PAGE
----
CDOT and BACP announce that the application process is underway for the scooter sharing program for its spring launch

Chicago The Chicago Department of Transportation (CDOT) and the Department of Business and Consumer Protection (BACP) today launched the application process for a combined electric scooter license that allows up to three companies to operate in Chicago. The license, which was authorized by the city council after two shared scooter pilots for four months, is expected to launch in the spring with up to 3,000 devices initially. Operators will be required to use technology that can detect and reduce people riding e-scooters on sidewalks. Devices will be allowed on streets across the city, but not on the Lake Front Trail, 606/Bloomingdale Trail, Chicago Riverwalk or the O’Hare Airport area.

“CDOT and our partners at BACP conducted two pilot projects that tested whether shared electric scooters were a viable addition to Chicago’s commuting scene. We learned that an effectively managed e-scooter program could provide an affordable, convenient and friendly way,” said CDOT’s commissioner, Gia Biaggi. “Environmental Touring in Chicago.” “Working with the City Council, last year we ordained to stand on a two-year permit program. Shared e-scooters will provide the benefits of commuting throughout Chicago – with an emphasis on service areas that will benefit from new transportation options.”

“The new scooter sharing license will enable companies to operate scooter fleets in Chicago, subject to the terms of the license,” said BACP Commissioner Ken Mayer. “The two scooter pilot programs have allowed us to conduct a thoughtful evaluation of scooters in Chicago to come up with a durable structure for this new license. With cooperation, and approval by City Council, the license will ensure that licensees put the safe and fair distribution of the scooter at the forefront of their business models.”

Applications from potential operators are due in February. City officials will select up to three companies to offer shared scooters this spring.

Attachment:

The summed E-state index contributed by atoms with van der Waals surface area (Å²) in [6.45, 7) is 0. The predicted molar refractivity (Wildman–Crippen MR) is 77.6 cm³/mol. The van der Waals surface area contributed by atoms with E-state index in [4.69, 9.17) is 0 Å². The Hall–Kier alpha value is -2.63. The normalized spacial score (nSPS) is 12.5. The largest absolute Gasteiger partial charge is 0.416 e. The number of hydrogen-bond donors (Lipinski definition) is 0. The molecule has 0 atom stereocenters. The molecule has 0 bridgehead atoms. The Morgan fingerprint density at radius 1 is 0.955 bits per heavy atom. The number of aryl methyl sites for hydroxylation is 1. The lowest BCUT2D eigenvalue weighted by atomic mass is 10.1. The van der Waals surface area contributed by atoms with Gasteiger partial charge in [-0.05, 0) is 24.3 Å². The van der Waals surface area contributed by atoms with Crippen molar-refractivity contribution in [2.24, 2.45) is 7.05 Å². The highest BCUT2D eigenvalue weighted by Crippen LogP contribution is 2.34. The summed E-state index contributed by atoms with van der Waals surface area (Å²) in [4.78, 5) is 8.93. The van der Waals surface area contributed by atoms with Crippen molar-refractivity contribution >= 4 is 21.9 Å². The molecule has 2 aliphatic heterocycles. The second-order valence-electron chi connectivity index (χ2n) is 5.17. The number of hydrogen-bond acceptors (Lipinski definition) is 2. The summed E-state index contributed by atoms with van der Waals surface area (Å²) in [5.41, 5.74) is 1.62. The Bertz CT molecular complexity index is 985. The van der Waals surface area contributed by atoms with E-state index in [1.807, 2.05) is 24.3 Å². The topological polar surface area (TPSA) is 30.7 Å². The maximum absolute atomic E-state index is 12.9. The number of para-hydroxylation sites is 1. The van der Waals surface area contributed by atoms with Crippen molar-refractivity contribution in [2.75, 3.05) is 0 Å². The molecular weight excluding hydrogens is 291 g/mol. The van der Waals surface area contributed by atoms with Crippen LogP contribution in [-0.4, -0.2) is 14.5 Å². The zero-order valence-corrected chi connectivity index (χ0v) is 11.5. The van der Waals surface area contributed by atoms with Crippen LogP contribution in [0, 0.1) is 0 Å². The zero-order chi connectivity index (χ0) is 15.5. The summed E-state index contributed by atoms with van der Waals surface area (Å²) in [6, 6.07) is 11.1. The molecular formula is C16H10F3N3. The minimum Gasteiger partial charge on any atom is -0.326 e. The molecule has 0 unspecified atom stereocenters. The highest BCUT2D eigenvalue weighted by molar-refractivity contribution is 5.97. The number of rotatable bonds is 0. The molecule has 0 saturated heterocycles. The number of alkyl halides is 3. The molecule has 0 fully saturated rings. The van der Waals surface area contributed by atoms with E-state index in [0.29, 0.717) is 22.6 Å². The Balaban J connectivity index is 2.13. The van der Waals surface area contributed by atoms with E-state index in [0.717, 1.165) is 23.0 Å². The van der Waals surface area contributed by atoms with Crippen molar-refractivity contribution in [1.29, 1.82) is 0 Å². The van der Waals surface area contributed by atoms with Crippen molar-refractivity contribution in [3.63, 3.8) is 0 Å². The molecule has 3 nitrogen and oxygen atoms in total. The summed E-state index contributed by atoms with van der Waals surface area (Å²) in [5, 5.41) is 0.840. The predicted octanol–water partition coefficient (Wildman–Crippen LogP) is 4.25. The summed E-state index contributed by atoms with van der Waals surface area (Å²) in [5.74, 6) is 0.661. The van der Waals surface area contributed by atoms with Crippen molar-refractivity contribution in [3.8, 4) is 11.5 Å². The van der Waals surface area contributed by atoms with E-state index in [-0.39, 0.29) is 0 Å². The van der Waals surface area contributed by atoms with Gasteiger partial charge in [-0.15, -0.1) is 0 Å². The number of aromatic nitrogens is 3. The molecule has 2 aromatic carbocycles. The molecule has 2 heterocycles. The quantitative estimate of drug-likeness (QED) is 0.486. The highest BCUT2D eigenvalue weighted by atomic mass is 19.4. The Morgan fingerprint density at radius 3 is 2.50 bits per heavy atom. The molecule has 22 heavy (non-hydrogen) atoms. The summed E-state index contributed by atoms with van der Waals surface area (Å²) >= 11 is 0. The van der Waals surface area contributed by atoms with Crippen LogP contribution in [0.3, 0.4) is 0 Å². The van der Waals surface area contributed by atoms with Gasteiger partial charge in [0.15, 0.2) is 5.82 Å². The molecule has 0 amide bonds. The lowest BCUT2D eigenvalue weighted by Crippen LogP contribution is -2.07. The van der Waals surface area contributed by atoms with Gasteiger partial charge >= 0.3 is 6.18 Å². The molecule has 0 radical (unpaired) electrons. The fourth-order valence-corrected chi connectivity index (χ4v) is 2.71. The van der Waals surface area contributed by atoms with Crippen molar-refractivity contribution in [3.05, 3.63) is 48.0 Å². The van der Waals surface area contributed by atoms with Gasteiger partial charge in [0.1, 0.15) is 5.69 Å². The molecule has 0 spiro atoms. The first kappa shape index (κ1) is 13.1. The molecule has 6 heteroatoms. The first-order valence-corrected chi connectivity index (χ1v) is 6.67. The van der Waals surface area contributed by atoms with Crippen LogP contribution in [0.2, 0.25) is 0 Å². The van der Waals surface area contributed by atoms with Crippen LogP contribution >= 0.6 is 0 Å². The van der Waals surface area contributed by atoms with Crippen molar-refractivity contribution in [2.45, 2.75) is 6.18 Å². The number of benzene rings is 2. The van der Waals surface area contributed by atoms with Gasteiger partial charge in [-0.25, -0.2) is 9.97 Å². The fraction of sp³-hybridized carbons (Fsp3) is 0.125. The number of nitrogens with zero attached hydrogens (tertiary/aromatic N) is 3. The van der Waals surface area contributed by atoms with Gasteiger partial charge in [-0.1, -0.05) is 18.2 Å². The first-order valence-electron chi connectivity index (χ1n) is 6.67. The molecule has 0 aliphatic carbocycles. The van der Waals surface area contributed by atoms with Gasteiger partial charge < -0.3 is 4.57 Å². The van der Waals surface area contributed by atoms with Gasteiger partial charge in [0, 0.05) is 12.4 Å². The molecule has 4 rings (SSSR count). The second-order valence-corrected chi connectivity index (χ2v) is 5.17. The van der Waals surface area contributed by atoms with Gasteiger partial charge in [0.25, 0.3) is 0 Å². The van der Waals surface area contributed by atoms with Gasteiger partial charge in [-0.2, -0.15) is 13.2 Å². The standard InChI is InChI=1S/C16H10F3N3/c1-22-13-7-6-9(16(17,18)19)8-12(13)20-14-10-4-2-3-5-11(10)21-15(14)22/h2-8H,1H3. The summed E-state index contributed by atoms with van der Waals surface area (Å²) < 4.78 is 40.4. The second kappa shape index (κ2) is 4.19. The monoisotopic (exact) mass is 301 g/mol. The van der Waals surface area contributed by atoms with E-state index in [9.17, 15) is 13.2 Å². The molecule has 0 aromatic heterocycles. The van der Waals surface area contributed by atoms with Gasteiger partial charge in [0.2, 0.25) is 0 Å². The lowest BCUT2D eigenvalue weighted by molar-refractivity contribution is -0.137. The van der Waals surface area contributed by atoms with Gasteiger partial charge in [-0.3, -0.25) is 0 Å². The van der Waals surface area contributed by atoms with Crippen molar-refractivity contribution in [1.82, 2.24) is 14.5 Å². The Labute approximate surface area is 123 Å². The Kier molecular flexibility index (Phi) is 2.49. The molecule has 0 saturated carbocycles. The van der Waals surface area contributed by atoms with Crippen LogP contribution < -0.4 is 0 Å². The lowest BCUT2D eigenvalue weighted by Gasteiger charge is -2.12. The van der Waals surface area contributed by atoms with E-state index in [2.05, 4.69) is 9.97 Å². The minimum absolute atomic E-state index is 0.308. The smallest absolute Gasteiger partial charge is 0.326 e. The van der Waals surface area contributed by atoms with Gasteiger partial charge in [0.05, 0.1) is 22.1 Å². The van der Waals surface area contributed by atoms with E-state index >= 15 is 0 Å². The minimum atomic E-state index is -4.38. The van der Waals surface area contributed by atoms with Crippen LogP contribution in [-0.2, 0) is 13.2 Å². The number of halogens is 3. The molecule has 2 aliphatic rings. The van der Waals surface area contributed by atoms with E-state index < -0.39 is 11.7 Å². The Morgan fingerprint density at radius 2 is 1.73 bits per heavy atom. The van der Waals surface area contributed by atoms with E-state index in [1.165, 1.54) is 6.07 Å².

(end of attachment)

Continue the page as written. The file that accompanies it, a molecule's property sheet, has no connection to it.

Potential operating companies will be ranked based on a number of criteria, including past performance, operational capabilities, technology and the ability to meet the city’s fairness, environmental and safety standards.

Each operator will be licensed to offer up to 1,000 devices initially, and companies will be allowed to deploy additional devices if they meet specific requirements for passengers, safety, compliance and education. The Scooter Sharing Act allows for up to 12,500 total devices across all businesses.

Among the main requirements of the program are the following:

  • Companies must deploy scooters equipped with cable lock technology (“lock on”), which requires that they be locked to fixed objects such as bicycle racks, street signs or light poles at the end of the ride.
  • Companies will be required to deploy technology that detects and reduces curb ride.
  • Companies will be required to deploy 50% of the scooters in stock priority areas that cover many of the southern and western neighborhoods and a total of about 50% of the entire service area.
  • Companies will be required to provide affordable access to shared scooters to low-income residents as well as non-credit card-based access and non-smartphone-based access.
  • Motorcycles are permitted to operate between 5 a.m. and midnight and on bike lanes, driveways or streets.
  • Motorbikes will be allowed downtown in limited numbers in an effort to balance the benefits of commuting with parking space restrictions.
  • Companies will be required to educate scooter users on the proper and safe use of devices and implement policies that encourage compliance with safety rules, including riding lessons and in-app education.
  • Companies will face fines if they fail to remove improperly parked scooters within two hours of filing the complaint.
  • At least 5% of each company’s equipment must be available to passengers with movement restrictions and must contain at least one seat.
  • Companies must provide free or discounted helmets.
  • The decree includes new consumer protection policies, including data privacy rules, that prohibit companies from charging fees while riders complete education, and prohibit companies from requiring passengers to pay in advance for more than one ride.

CDOT and BACP conducted e-scooters pilots in 2019 and 2020 to test service feasibility, test technology and safety regulations and to develop an understanding of whether scooters provide a beneficial transportation option for Chicago residents. In October 2021, the Chicago City Council issued an ordinance that created a new business license class for scooter-sharing companies. In addition to three scooter vendors, the ordinance also allows CDOT to integrate electric scooters into the city’s Divvy bikeshare system.

For more information about the program, go to: www.chicago.gov/scooters

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